Searching for the elusive "Planet Nine" is turning out to be a big job for the professional astronomers.

So much so that they've turned to amateurs and asked the stargazing community to lend a hand looking for it.

The Australian National University has put up hundreds of thousands of images of the cosmos and asked for help sifting through them all. Anyone able to hunt down the planet, believed to exist beyond Pluto, has been promised input on naming the planet.

The sun rises over Siding Spring Observatory (Photo: BBC)

The pictures come from the university's Siding Spring Observatory in New South Wales and cover a vast swathe of the southern sky.

ANU astrophysicist Dr Brad Tucker is leading the project, which is being launched by Professor Brian Cox during a BBC Stargazing Live broadcast from the ANU Siding Spring Observatory.

"We have the potential to find a new planet in our Solar System that no human has ever seen in our two-million-year history," said Dr Tucker.

NASA has instituted a similar plan with pictures of the northern sky last month.

"If this planet exists, it's already in one of our thousands and thousands of images," ANU astronomer Dr Tucker told the BBC .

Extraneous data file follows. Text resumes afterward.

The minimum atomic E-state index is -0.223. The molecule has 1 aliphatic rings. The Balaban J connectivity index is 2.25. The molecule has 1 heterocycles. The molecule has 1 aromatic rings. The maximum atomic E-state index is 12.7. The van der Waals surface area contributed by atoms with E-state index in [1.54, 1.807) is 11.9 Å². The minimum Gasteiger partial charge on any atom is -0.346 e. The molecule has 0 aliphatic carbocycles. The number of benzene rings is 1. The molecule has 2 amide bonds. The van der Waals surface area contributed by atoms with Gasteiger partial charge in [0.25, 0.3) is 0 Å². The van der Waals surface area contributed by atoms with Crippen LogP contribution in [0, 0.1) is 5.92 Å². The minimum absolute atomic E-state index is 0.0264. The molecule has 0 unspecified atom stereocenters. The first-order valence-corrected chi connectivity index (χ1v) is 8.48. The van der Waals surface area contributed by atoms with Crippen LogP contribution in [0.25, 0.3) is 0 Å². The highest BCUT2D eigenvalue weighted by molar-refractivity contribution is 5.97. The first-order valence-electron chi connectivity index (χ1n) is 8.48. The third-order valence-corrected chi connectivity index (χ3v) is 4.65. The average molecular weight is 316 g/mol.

"We said, 'hey, let's have the public help us and search these images to see if we can find it together.'"

(Photo: Getty)

And the attraction of being able to potentially name a planet is likely to prove a huge draw for stargazers. However, there are a few ground rules set out by the International Astronomical Union when it comes to naming planets.

"I do not want Planet McPlanetface. As much as I like Boaty McBoatface, we won't allow that as an option," said Dr. Tucker.

Originally pinpointed by researchers from California Institute of Technology (Caltech), the mysterious Planet Nine is thought to be around four times the size of Earth and orbiting the sun on a massively wide course which could explain why it's never been discovered before.